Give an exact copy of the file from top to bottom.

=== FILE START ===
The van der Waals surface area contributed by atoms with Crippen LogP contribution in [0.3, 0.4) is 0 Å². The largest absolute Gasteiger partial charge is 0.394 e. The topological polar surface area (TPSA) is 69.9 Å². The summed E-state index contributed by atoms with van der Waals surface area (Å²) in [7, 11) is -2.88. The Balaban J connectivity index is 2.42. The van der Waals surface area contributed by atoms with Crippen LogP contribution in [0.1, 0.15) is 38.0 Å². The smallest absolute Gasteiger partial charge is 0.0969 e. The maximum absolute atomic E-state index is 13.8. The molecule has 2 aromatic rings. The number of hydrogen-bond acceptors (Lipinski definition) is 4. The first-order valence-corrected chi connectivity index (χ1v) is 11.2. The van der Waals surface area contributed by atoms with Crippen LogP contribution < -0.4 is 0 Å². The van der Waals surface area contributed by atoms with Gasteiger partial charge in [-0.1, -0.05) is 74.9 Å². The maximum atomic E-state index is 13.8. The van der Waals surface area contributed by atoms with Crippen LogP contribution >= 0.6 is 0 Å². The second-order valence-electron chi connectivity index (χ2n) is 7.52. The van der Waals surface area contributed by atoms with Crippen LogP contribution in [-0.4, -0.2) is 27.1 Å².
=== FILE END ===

The van der Waals surface area contributed by atoms with Crippen LogP contribution in [0.3, 0.4) is 0 Å². The largest absolute Gasteiger partial charge is 0.394 e. The topological polar surface area (TPSA) is 69.9 Å². The summed E-state index contributed by atoms with van der Waals surface area (Å²) in [7, 11) is -2.88. The Balaban J connectivity index is 2.42. The van der Waals surface area contributed by atoms with Crippen LogP contribution in [0.1, 0.15) is 38.0 Å². The smallest absolute Gasteiger partial charge is 0.0969 e. The maximum absolute atomic E-state index is 13.8. The molecule has 2 aromatic rings. The number of hydrogen-bond acceptors (Lipinski definition) is 4. The first-order valence-corrected chi connectivity index (χ1v) is 11.2. The van der Waals surface area contributed by atoms with Crippen LogP contribution < -0.4 is 0 Å². The van der Waals surface area contributed by atoms with Gasteiger partial charge in [-0.1, -0.05) is 74.9 Å². The maximum atomic E-state index is 13.8. The van der Waals surface area contributed by atoms with Crippen LogP contribution >= 0.6 is 0 Å². The second-order valence-electron chi connectivity index (χ2n) is 7.52. The van der Waals surface area contributed by atoms with Crippen LogP contribution in [-0.4, -0.2) is 27.1 Å².